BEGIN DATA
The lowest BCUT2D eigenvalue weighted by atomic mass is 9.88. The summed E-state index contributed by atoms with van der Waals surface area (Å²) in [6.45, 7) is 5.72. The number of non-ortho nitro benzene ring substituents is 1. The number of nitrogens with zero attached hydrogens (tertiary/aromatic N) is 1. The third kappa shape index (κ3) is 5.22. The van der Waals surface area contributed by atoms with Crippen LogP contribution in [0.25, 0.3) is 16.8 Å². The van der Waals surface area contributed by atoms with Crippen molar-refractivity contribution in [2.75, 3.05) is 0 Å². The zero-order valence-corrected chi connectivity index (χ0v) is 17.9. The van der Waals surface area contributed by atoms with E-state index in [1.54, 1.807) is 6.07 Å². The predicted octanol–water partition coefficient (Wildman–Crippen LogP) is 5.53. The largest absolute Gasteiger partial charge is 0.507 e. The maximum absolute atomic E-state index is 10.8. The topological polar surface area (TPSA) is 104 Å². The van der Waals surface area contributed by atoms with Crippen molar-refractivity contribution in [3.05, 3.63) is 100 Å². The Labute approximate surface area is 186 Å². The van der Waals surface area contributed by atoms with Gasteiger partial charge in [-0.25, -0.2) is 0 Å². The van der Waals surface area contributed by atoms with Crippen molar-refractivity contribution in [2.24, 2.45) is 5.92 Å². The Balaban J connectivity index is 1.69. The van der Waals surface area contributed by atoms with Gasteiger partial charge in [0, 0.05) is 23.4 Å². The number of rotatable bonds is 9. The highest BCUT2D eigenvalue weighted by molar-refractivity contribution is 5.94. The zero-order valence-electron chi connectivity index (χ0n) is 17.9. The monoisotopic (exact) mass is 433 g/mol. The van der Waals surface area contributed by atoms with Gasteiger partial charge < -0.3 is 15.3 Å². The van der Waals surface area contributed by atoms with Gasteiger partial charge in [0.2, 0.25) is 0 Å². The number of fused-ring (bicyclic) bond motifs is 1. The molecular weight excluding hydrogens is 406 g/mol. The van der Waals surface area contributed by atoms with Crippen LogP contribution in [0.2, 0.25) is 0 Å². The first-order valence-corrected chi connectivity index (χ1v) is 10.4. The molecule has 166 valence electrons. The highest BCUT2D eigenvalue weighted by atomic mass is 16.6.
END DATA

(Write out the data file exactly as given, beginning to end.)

The lowest BCUT2D eigenvalue weighted by atomic mass is 9.88. The summed E-state index contributed by atoms with van der Waals surface area (Å²) in [6.45, 7) is 5.72. The number of non-ortho nitro benzene ring substituents is 1. The number of nitrogens with zero attached hydrogens (tertiary/aromatic N) is 1. The third kappa shape index (κ3) is 5.22. The van der Waals surface area contributed by atoms with Crippen LogP contribution in [0.25, 0.3) is 16.8 Å². The van der Waals surface area contributed by atoms with Crippen molar-refractivity contribution in [2.75, 3.05) is 0 Å². The zero-order valence-corrected chi connectivity index (χ0v) is 17.9. The van der Waals surface area contributed by atoms with E-state index in [1.54, 1.807) is 6.07 Å². The predicted octanol–water partition coefficient (Wildman–Crippen LogP) is 5.53. The largest absolute Gasteiger partial charge is 0.507 e. The maximum absolute atomic E-state index is 10.8. The topological polar surface area (TPSA) is 104 Å². The van der Waals surface area contributed by atoms with Crippen molar-refractivity contribution in [3.05, 3.63) is 100 Å². The Labute approximate surface area is 186 Å². The van der Waals surface area contributed by atoms with Gasteiger partial charge in [-0.25, -0.2) is 0 Å². The van der Waals surface area contributed by atoms with Crippen molar-refractivity contribution in [2.24, 2.45) is 5.92 Å². The Balaban J connectivity index is 1.69. The van der Waals surface area contributed by atoms with Gasteiger partial charge in [0, 0.05) is 23.4 Å². The number of rotatable bonds is 9. The highest BCUT2D eigenvalue weighted by molar-refractivity contribution is 5.94. The zero-order valence-electron chi connectivity index (χ0n) is 17.9. The monoisotopic (exact) mass is 433 g/mol. The van der Waals surface area contributed by atoms with Gasteiger partial charge < -0.3 is 15.3 Å². The van der Waals surface area contributed by atoms with Gasteiger partial charge in [0.2, 0.25) is 0 Å². The number of fused-ring (bicyclic) bond motifs is 1. The molecular weight excluding hydrogens is 406 g/mol. The van der Waals surface area contributed by atoms with Crippen LogP contribution in [0.2, 0.25) is 0 Å². The first-order valence-corrected chi connectivity index (χ1v) is 10.4. The molecule has 166 valence electrons. The highest BCUT2D eigenvalue weighted by atomic mass is 16.6.